Characters almost stand still when running, and the alarm indicator isn’t always enough to anticipate where the ghosts will appear, especially when there are multiple ones, with players already having so few means to defend themselves.
The dream of walking through walls
The series’ logic remains unchanged, with players having to save the most effective film for the “boss” fights and distribute the Camera Obscura’s upgrade stones carefully to optimize its effectiveness. Thus, players move forward cautiously, making sure not to leave anything behind, including the various lenses (or objectives) with their valuable effects that can be equipped on the camera.
The same goes for the spiritual torch that replaces the Camera Obscura at certain points in the game but functions similarly. Everything is done to make players feel their extreme vulnerability constantly, even if it’s mainly due to the exaggerated slowness of their movements.
Unfortunately, too often the game traps players in rooms or corridors that are so narrow that they don’t leave us even three meters of space to move around, while the ghosts don’t care about the physical barriers of our environment. All of this inevitably takes us out of the experience and undermines the efforts made to create a truly immersive atmosphere.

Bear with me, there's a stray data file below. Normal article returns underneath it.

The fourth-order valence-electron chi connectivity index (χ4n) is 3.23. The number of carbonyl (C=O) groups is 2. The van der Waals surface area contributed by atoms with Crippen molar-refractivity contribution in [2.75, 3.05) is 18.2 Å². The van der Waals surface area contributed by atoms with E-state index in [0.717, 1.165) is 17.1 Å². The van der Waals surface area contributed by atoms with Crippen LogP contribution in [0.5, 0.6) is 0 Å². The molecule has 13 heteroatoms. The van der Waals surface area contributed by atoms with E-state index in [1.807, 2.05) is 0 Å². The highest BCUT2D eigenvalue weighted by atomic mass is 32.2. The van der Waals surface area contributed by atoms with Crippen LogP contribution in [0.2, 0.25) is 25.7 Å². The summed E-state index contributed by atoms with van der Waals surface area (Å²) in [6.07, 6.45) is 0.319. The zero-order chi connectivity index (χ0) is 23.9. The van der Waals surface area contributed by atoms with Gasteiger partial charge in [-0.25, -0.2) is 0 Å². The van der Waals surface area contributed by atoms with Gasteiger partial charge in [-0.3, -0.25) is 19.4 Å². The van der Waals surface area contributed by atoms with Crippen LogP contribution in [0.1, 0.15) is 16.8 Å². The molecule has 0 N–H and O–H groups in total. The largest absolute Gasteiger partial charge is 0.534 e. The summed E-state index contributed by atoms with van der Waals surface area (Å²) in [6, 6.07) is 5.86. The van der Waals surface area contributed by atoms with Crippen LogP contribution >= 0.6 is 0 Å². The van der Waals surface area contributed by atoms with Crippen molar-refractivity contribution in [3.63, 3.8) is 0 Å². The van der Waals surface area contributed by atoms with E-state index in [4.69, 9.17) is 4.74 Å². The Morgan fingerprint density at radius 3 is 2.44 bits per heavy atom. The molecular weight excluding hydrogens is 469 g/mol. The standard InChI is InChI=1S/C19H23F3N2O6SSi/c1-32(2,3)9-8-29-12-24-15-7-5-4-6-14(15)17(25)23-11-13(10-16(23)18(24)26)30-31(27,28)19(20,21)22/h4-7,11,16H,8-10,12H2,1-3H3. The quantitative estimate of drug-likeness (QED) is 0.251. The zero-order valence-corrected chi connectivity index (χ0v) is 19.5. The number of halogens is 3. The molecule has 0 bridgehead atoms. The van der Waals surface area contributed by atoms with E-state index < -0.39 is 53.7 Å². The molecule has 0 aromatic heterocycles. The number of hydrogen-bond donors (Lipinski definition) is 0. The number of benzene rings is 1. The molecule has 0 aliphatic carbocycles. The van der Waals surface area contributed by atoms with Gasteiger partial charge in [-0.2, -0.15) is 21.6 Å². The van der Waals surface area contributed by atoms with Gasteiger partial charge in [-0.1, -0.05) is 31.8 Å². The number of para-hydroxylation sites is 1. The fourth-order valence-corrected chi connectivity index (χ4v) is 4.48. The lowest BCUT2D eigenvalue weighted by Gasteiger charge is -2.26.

Nintendo Switch, PlayStation 5, PlayStation 4, Wii, Xbox One, Xbox Series X and Series S, Microsoft Windows
Considering that the game takes about twelve hours to complete, this could discourage some players. These constraints should be known and accepted before embarking on the adventure, as well as the absence of checkpoints and other basic elements that could have significantly modernized the experience offered by this old-fashioned survival horror game, calibrated only for nostalgic fans.
The unexpected arrival of an unpublished episode of Project Zero, 15 years after its debut in Japan, in a reworked and translated version in English, is certainly a cause for joy. However, it also highlights the urgency of modernizing the series’ gameplay. As it stands, this remaster is aimed solely at die-hard fans of the franchise who have been waiting for an opportunity to discover this fourth installment.
- A major episode finally available outside of Japan
- Significant visual improvements
- The omnipresent sensation of fear and vulnerability
- An authentic gaming experience that still has its fans
- The optional but welcome gyroscopic function (tested on Switch)
- Untangling the threads of the past by controlling multiple characters
- Alternating between the Camera Obscura and the spiritual torch
- Impeccable localization (English texts, Japanese voices)
- The addition of a Snapshot mode for taking photos
- New costumes available
- It’s time to consider making the gameplay more flexible and modern
- The progression logic also seems outdated
- Excessive slowness of movement and rigid controls
- An imbalanced power dynamic against ghosts that can pass through walls in 360 degrees
- Still no checkpoints in case of failure